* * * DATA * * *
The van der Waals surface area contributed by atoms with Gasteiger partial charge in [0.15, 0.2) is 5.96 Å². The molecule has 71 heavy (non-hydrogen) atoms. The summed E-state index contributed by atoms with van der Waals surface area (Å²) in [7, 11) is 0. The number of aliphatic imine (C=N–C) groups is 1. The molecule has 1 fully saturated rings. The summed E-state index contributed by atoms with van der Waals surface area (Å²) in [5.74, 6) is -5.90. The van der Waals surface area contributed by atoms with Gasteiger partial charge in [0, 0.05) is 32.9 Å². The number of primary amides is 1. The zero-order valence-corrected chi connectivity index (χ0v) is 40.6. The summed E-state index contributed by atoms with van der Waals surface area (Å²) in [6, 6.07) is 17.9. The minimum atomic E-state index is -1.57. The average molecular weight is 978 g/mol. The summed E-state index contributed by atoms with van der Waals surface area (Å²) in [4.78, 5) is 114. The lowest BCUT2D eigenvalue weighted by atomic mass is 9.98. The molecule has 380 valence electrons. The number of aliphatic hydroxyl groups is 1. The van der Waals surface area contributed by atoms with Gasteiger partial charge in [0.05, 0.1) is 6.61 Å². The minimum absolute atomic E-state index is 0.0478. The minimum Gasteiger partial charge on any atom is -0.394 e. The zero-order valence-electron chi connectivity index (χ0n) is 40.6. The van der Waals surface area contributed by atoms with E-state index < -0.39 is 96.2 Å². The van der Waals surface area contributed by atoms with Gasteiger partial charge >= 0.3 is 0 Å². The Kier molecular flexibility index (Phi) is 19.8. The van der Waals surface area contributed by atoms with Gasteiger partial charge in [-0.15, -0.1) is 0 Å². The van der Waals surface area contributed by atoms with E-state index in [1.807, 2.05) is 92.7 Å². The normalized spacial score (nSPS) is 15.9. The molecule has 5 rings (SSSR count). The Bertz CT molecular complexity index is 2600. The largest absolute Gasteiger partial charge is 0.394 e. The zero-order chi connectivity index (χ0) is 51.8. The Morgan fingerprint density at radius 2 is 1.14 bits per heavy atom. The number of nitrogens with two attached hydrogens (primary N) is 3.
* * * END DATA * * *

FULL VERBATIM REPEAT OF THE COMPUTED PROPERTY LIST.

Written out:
The van der Waals surface area contributed by atoms with Gasteiger partial charge in [0.15, 0.2) is 5.96 Å². The molecule has 71 heavy (non-hydrogen) atoms. The summed E-state index contributed by atoms with van der Waals surface area (Å²) in [7, 11) is 0. The number of aliphatic imine (C=N–C) groups is 1. The molecule has 1 fully saturated rings. The summed E-state index contributed by atoms with van der Waals surface area (Å²) in [5.74, 6) is -5.90. The van der Waals surface area contributed by atoms with Gasteiger partial charge in [0, 0.05) is 32.9 Å². The number of primary amides is 1. The zero-order valence-corrected chi connectivity index (χ0v) is 40.6. The summed E-state index contributed by atoms with van der Waals surface area (Å²) in [6, 6.07) is 17.9. The minimum atomic E-state index is -1.57. The average molecular weight is 978 g/mol. The summed E-state index contributed by atoms with van der Waals surface area (Å²) in [4.78, 5) is 114. The lowest BCUT2D eigenvalue weighted by atomic mass is 9.98. The molecule has 380 valence electrons. The number of aliphatic hydroxyl groups is 1. The van der Waals surface area contributed by atoms with Gasteiger partial charge in [0.05, 0.1) is 6.61 Å². The minimum absolute atomic E-state index is 0.0478. The minimum Gasteiger partial charge on any atom is -0.394 e. The zero-order valence-electron chi connectivity index (χ0n) is 40.6. The van der Waals surface area contributed by atoms with E-state index < -0.39 is 96.2 Å². The van der Waals surface area contributed by atoms with Gasteiger partial charge >= 0.3 is 0 Å². The Kier molecular flexibility index (Phi) is 19.8. The van der Waals surface area contributed by atoms with Gasteiger partial charge in [-0.15, -0.1) is 0 Å². The van der Waals surface area contributed by atoms with E-state index in [1.807, 2.05) is 92.7 Å². The normalized spacial score (nSPS) is 15.9. The molecule has 5 rings (SSSR count). The Bertz CT molecular complexity index is 2600. The largest absolute Gasteiger partial charge is 0.394 e. The zero-order chi connectivity index (χ0) is 51.8. The Morgan fingerprint density at radius 2 is 1.14 bits per heavy atom. The number of nitrogens with two attached hydrogens (primary N) is 3.